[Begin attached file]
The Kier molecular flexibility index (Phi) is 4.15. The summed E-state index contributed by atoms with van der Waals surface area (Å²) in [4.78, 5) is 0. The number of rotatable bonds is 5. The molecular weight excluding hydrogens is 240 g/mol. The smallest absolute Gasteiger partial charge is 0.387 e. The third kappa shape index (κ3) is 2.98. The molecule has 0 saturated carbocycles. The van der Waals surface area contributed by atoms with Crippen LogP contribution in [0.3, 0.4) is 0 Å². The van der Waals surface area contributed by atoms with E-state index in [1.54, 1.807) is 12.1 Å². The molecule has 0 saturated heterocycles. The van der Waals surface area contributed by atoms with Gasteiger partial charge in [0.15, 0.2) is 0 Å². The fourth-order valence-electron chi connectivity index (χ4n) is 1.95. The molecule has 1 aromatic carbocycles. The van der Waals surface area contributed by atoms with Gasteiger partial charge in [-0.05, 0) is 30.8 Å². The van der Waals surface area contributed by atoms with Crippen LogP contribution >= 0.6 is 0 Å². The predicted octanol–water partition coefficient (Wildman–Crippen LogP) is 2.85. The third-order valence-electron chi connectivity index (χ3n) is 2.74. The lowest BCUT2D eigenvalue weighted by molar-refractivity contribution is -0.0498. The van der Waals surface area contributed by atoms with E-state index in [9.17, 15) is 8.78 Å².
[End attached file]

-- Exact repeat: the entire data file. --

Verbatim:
The Kier molecular flexibility index (Phi) is 4.15. The summed E-state index contributed by atoms with van der Waals surface area (Å²) in [4.78, 5) is 0. The number of rotatable bonds is 5. The molecular weight excluding hydrogens is 240 g/mol. The smallest absolute Gasteiger partial charge is 0.387 e. The third kappa shape index (κ3) is 2.98. The molecule has 0 saturated carbocycles. The van der Waals surface area contributed by atoms with Crippen LogP contribution in [0.3, 0.4) is 0 Å². The van der Waals surface area contributed by atoms with E-state index in [1.54, 1.807) is 12.1 Å². The molecule has 0 saturated heterocycles. The van der Waals surface area contributed by atoms with Gasteiger partial charge in [0.15, 0.2) is 0 Å². The fourth-order valence-electron chi connectivity index (χ4n) is 1.95. The molecule has 1 aromatic carbocycles. The van der Waals surface area contributed by atoms with Gasteiger partial charge in [-0.05, 0) is 30.8 Å². The van der Waals surface area contributed by atoms with Crippen LogP contribution >= 0.6 is 0 Å². The predicted octanol–water partition coefficient (Wildman–Crippen LogP) is 2.85. The third-order valence-electron chi connectivity index (χ3n) is 2.74. The lowest BCUT2D eigenvalue weighted by molar-refractivity contribution is -0.0498. The van der Waals surface area contributed by atoms with E-state index in [9.17, 15) is 8.78 Å².